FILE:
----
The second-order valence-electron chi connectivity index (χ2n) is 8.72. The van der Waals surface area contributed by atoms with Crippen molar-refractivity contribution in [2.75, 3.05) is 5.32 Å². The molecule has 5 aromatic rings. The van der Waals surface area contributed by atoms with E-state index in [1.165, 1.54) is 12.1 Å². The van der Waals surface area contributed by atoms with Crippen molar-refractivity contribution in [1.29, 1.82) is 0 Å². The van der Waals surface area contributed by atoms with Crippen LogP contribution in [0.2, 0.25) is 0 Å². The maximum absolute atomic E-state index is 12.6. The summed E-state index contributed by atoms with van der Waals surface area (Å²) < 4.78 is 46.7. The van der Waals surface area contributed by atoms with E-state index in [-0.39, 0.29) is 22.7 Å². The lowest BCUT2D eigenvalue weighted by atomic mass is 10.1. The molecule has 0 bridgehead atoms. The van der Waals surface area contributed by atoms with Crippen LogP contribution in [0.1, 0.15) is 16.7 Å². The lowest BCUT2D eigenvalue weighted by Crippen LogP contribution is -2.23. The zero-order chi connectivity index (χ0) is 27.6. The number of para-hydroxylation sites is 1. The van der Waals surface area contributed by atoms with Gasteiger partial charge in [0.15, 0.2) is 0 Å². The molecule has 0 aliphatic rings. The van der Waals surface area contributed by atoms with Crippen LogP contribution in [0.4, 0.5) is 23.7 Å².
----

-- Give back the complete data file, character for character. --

The second-order valence-electron chi connectivity index (χ2n) is 8.72. The van der Waals surface area contributed by atoms with Crippen molar-refractivity contribution in [2.75, 3.05) is 5.32 Å². The molecule has 5 aromatic rings. The van der Waals surface area contributed by atoms with E-state index in [1.165, 1.54) is 12.1 Å². The van der Waals surface area contributed by atoms with Crippen molar-refractivity contribution in [1.29, 1.82) is 0 Å². The van der Waals surface area contributed by atoms with Crippen LogP contribution in [0.2, 0.25) is 0 Å². The maximum absolute atomic E-state index is 12.6. The summed E-state index contributed by atoms with van der Waals surface area (Å²) < 4.78 is 46.7. The van der Waals surface area contributed by atoms with E-state index in [-0.39, 0.29) is 22.7 Å². The lowest BCUT2D eigenvalue weighted by atomic mass is 10.1. The molecule has 0 bridgehead atoms. The van der Waals surface area contributed by atoms with Crippen LogP contribution in [0.1, 0.15) is 16.7 Å². The lowest BCUT2D eigenvalue weighted by Crippen LogP contribution is -2.23. The zero-order chi connectivity index (χ0) is 27.6. The number of para-hydroxylation sites is 1. The van der Waals surface area contributed by atoms with Gasteiger partial charge in [0.15, 0.2) is 0 Å². The molecule has 0 aliphatic rings. The van der Waals surface area contributed by atoms with Crippen LogP contribution in [0.4, 0.5) is 23.7 Å².